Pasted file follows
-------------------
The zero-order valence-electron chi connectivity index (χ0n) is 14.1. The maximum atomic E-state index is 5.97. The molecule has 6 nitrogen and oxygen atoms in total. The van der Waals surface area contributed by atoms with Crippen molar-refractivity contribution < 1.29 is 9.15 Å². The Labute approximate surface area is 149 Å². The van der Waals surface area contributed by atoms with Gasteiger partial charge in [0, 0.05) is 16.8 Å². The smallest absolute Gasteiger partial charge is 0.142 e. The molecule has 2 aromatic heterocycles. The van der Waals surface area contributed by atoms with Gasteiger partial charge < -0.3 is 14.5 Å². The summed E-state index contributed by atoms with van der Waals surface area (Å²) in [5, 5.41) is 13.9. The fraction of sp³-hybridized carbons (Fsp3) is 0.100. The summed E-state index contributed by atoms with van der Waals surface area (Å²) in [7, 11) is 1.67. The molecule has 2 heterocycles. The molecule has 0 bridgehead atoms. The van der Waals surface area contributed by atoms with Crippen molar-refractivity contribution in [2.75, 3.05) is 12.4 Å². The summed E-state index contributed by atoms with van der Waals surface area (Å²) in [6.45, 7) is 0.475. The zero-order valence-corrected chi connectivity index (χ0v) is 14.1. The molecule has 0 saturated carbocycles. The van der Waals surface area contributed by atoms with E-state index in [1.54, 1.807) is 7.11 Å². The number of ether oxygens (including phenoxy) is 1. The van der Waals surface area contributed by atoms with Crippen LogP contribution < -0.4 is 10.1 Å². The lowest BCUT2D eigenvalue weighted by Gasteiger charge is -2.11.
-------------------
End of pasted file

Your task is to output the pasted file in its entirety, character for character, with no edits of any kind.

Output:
The zero-order valence-electron chi connectivity index (χ0n) is 14.1. The maximum atomic E-state index is 5.97. The molecule has 6 nitrogen and oxygen atoms in total. The van der Waals surface area contributed by atoms with Crippen molar-refractivity contribution < 1.29 is 9.15 Å². The Labute approximate surface area is 149 Å². The van der Waals surface area contributed by atoms with Gasteiger partial charge in [0, 0.05) is 16.8 Å². The smallest absolute Gasteiger partial charge is 0.142 e. The molecule has 2 aromatic heterocycles. The van der Waals surface area contributed by atoms with Gasteiger partial charge < -0.3 is 14.5 Å². The summed E-state index contributed by atoms with van der Waals surface area (Å²) in [5, 5.41) is 13.9. The fraction of sp³-hybridized carbons (Fsp3) is 0.100. The summed E-state index contributed by atoms with van der Waals surface area (Å²) in [7, 11) is 1.67. The molecule has 2 heterocycles. The molecule has 0 bridgehead atoms. The van der Waals surface area contributed by atoms with Crippen molar-refractivity contribution in [2.75, 3.05) is 12.4 Å². The summed E-state index contributed by atoms with van der Waals surface area (Å²) in [6.45, 7) is 0.475. The zero-order valence-corrected chi connectivity index (χ0v) is 14.1. The molecule has 0 saturated carbocycles. The van der Waals surface area contributed by atoms with E-state index in [1.54, 1.807) is 7.11 Å². The number of ether oxygens (including phenoxy) is 1. The van der Waals surface area contributed by atoms with Crippen LogP contribution < -0.4 is 10.1 Å². The lowest BCUT2D eigenvalue weighted by Gasteiger charge is -2.11.